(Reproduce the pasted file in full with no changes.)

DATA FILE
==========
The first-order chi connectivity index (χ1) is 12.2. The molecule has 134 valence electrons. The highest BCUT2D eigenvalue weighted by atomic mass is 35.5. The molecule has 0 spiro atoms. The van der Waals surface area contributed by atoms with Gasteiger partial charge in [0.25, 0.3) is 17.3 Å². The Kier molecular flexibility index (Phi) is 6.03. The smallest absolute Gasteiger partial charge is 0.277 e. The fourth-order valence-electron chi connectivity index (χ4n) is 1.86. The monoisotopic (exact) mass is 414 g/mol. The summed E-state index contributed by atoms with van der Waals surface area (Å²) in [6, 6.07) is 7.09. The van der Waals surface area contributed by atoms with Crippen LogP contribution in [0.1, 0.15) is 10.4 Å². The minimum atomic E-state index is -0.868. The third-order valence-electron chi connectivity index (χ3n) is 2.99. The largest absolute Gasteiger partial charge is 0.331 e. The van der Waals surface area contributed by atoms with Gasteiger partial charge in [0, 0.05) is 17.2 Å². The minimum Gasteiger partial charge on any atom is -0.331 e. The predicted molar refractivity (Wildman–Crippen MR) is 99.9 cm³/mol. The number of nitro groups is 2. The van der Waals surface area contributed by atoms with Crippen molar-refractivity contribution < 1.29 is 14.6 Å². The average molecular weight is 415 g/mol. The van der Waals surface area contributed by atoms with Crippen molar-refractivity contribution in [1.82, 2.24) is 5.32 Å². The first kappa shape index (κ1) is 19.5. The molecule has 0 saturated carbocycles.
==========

The first-order chi connectivity index (χ1) is 12.2. The molecule has 134 valence electrons. The highest BCUT2D eigenvalue weighted by atomic mass is 35.5. The molecule has 0 spiro atoms. The van der Waals surface area contributed by atoms with Gasteiger partial charge in [0.25, 0.3) is 17.3 Å². The Kier molecular flexibility index (Phi) is 6.03. The smallest absolute Gasteiger partial charge is 0.277 e. The fourth-order valence-electron chi connectivity index (χ4n) is 1.86. The monoisotopic (exact) mass is 414 g/mol. The summed E-state index contributed by atoms with van der Waals surface area (Å²) in [6, 6.07) is 7.09. The van der Waals surface area contributed by atoms with Crippen LogP contribution in [0.1, 0.15) is 10.4 Å². The minimum atomic E-state index is -0.868. The third-order valence-electron chi connectivity index (χ3n) is 2.99. The largest absolute Gasteiger partial charge is 0.331 e. The van der Waals surface area contributed by atoms with Gasteiger partial charge in [0, 0.05) is 17.2 Å². The minimum Gasteiger partial charge on any atom is -0.331 e. The predicted molar refractivity (Wildman–Crippen MR) is 99.9 cm³/mol. The number of nitro groups is 2. The van der Waals surface area contributed by atoms with Crippen molar-refractivity contribution < 1.29 is 14.6 Å². The average molecular weight is 415 g/mol. The van der Waals surface area contributed by atoms with Crippen molar-refractivity contribution in [1.82, 2.24) is 5.32 Å². The first kappa shape index (κ1) is 19.5. The molecule has 0 saturated carbocycles.